‘The Jeffersons’ Featured the First Transgender Character On a Sitcom
The Jeffersons is a TV classic and until 2012 (when Tyler Perry’s House of Payne beat it) was the longest-running sit-com featuring a predominantly Black cast. It ran on CBS for 253 episodes from 1975-1985.
Very few remember that it was a spinoff of All in The Family and is still one of the most successful spinoffs of all time. It was a groundbreaking TV show that would probably have trouble getting on the air today.
It broke through barriers dealing with racism honestly and prominently featuring a married interracial couple. What many people don’t realize is that, according to MeTV, it was also the first sitcom to feature a transgender character.
Although iconic writer and producer Norman Lear would later write a recurring transgender character into his soap opera parody All That Glitters, the first transgender character appeared in a The Jefferson’s episode titled “Once a Friend.”
Who were the characters on ‘The Jeffersons’?
The main characters were George Jefferson (Sherman Hemsley), his wife Louise (Isabel Sanford), their son Lionel (played by both Mike Evans and Damon Evans during the run), their maid Florence Johnston (Marla Gibbs), and Louise’s best friends Tom and Helen Willis (Franklin Cover and Roxie Roker). The main plot involved George, who ran a successful dry cleaning business, and his interactions with his friends and family.
What was the plot of “Once a Friend?”
According to IMDb: “George is excited when he learns that an old Navy pal is in town and wants him to stop by at his hotel for a visit.” When George gets there, he is surprised to find that his buddy Eddie now prefers Edie as it turns out Edie had gender reassignment surgery.
The episode deals with George’s shock and Louise’s fear that George is cheating on her. CBS aired this episode in season four, episode three, and Veronica Redd played Edie.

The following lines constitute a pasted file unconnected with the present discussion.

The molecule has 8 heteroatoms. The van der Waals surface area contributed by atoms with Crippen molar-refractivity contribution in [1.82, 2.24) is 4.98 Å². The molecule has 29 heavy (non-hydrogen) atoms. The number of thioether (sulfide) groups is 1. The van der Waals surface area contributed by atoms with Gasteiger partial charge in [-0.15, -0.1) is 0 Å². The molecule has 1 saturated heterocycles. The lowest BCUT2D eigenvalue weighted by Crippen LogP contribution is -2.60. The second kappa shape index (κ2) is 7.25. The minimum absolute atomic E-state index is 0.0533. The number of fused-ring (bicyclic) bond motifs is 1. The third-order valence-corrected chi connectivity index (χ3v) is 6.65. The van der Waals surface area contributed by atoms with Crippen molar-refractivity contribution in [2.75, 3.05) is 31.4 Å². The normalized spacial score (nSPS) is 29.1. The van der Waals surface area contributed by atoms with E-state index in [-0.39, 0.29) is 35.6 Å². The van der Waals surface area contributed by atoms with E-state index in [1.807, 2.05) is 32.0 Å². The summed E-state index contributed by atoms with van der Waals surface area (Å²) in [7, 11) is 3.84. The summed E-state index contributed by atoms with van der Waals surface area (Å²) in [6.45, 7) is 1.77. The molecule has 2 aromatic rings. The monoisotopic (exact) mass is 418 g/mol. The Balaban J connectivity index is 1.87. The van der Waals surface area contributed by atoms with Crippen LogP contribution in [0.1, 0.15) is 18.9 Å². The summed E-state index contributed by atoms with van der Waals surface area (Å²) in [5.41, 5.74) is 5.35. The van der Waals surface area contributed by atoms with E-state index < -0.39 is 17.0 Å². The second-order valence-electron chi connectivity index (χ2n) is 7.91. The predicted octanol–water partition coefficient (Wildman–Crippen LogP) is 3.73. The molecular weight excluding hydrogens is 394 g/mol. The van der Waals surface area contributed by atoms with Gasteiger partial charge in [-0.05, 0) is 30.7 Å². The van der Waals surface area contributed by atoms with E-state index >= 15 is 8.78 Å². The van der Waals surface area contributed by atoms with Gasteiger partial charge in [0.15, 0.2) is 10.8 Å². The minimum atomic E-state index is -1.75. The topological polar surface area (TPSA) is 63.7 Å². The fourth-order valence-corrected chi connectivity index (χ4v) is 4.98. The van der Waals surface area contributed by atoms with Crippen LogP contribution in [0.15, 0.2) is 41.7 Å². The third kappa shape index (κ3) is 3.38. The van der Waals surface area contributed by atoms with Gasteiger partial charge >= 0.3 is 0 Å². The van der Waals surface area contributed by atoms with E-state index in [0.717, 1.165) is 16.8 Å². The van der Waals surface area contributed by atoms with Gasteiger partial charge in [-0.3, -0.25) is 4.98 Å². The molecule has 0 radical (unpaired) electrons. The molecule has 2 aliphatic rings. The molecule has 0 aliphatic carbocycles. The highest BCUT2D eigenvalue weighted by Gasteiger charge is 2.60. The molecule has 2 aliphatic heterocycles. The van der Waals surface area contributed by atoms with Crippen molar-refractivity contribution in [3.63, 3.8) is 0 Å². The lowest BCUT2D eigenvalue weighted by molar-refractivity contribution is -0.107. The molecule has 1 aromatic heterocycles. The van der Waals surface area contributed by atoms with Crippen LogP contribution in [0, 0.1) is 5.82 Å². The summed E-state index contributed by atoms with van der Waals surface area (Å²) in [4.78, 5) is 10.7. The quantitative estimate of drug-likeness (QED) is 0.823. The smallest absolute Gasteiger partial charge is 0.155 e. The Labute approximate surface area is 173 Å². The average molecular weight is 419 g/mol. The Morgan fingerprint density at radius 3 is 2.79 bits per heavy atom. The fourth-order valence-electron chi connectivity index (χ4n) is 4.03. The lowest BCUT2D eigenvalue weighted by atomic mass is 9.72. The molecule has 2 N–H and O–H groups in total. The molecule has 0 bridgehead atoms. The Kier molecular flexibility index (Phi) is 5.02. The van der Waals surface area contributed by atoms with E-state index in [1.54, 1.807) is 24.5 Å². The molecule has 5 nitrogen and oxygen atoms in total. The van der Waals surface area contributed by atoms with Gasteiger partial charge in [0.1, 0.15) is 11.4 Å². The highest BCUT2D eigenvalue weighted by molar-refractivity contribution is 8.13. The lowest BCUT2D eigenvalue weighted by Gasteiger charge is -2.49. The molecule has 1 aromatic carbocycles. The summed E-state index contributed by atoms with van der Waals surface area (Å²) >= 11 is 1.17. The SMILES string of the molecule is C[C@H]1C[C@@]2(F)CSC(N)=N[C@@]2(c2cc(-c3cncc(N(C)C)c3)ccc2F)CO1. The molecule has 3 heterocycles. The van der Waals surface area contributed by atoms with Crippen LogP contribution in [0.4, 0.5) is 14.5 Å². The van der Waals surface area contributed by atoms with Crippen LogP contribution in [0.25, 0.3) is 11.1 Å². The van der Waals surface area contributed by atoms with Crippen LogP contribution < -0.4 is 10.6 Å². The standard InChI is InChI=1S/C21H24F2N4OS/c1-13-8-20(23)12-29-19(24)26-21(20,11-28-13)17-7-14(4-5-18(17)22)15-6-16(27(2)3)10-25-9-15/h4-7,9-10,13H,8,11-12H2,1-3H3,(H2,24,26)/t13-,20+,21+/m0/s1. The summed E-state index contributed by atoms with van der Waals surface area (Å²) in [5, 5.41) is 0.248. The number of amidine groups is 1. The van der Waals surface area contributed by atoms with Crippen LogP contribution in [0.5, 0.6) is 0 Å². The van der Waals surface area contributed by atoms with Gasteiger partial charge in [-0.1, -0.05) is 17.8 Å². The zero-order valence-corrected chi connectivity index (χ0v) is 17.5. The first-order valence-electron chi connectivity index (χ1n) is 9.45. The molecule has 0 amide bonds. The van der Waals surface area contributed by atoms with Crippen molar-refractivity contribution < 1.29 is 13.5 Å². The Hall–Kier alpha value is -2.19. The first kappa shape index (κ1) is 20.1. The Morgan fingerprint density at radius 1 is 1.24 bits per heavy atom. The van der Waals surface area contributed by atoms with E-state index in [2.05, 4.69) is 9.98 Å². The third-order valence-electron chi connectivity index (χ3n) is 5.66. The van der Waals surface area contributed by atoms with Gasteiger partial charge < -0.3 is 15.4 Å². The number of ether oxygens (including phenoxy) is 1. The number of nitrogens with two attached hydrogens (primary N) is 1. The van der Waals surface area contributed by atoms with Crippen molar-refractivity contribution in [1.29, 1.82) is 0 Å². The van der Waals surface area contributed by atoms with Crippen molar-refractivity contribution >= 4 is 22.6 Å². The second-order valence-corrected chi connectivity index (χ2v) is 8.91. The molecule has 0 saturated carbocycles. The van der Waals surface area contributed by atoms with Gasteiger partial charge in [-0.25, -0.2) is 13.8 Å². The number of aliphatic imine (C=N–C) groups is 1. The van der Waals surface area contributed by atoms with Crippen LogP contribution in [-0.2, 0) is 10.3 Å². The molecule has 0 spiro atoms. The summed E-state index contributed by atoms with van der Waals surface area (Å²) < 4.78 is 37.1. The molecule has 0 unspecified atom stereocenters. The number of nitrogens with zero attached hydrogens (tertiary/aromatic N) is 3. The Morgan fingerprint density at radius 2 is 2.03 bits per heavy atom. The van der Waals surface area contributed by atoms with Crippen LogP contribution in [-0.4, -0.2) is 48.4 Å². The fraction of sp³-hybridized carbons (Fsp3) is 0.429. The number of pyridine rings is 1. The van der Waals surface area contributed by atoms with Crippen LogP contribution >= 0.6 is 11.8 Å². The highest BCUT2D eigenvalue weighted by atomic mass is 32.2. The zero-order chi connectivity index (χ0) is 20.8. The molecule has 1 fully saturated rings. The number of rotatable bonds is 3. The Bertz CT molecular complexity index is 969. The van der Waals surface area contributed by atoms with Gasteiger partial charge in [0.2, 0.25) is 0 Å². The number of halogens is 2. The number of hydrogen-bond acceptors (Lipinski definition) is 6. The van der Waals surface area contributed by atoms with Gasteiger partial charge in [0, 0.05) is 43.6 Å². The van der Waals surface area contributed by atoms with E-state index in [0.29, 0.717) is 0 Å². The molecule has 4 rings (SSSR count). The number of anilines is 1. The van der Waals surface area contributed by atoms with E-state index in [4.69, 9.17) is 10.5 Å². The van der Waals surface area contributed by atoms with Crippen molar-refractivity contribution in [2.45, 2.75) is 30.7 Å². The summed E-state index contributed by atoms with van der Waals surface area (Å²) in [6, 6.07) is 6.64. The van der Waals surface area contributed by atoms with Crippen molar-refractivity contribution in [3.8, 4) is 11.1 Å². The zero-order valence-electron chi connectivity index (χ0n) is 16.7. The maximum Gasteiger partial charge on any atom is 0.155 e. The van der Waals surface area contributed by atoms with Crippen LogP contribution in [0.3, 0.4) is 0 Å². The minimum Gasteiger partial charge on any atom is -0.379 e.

Norman Lear, the prolific writer, and producer of dozens of successful TV shows, also had a little know sitcom in 1977 called All That Glitters, a soap opera parody where he reversed traditional sex roles of the 1970s. Women are the physically stronger sex, and society pressures men to be stay-at-home husbands. It also featured the first recurring transgender character Linda Murkland played by Linda Gray.
Why were these shows so groundbreaking?
In the 1970s, no one talked about the issues that Lear so casually brings up in All in the Family and The Jeffersons. Many of these issues, such as systemic racism, the difficulties of interracial marriage, the generation gap, and transgender rights, simply were not discussed on television.
Lear did the unthinkable, at the time. Not only did he talk about these issues, but he also made these characters likable and approachable.
Until then, if a TV show mentioned any LGBTQ characters, it was done with a negative connotation. Lear let people see that these characters were not two-dimensional stereotypes but living breathing characters who had depth.
In an interview with the Harvard Business Review, Lear said: “I never thought of the shows as groundbreaking, because every American understood so easily what they were all about.” Lear goes on to talk about how although people talked about these issues around their house and in schoolyards.
It wasn’t on TV. The biggest problems anyone faced on sitcoms before All in the Family and The Jeffersons was that “Mom dented the fender or the boss is coming to dinner, and the roast is ruined. America had no racial problems, no economic problems. Women didn’t get breast cancer, men didn’t get hypertension.”
According to Slate, Sony is thinking about rebooting All in the Family and The Jeffersons. It will be interesting to see if the remakes have the guts to be as raw, groundbreaking, and controversial as the original.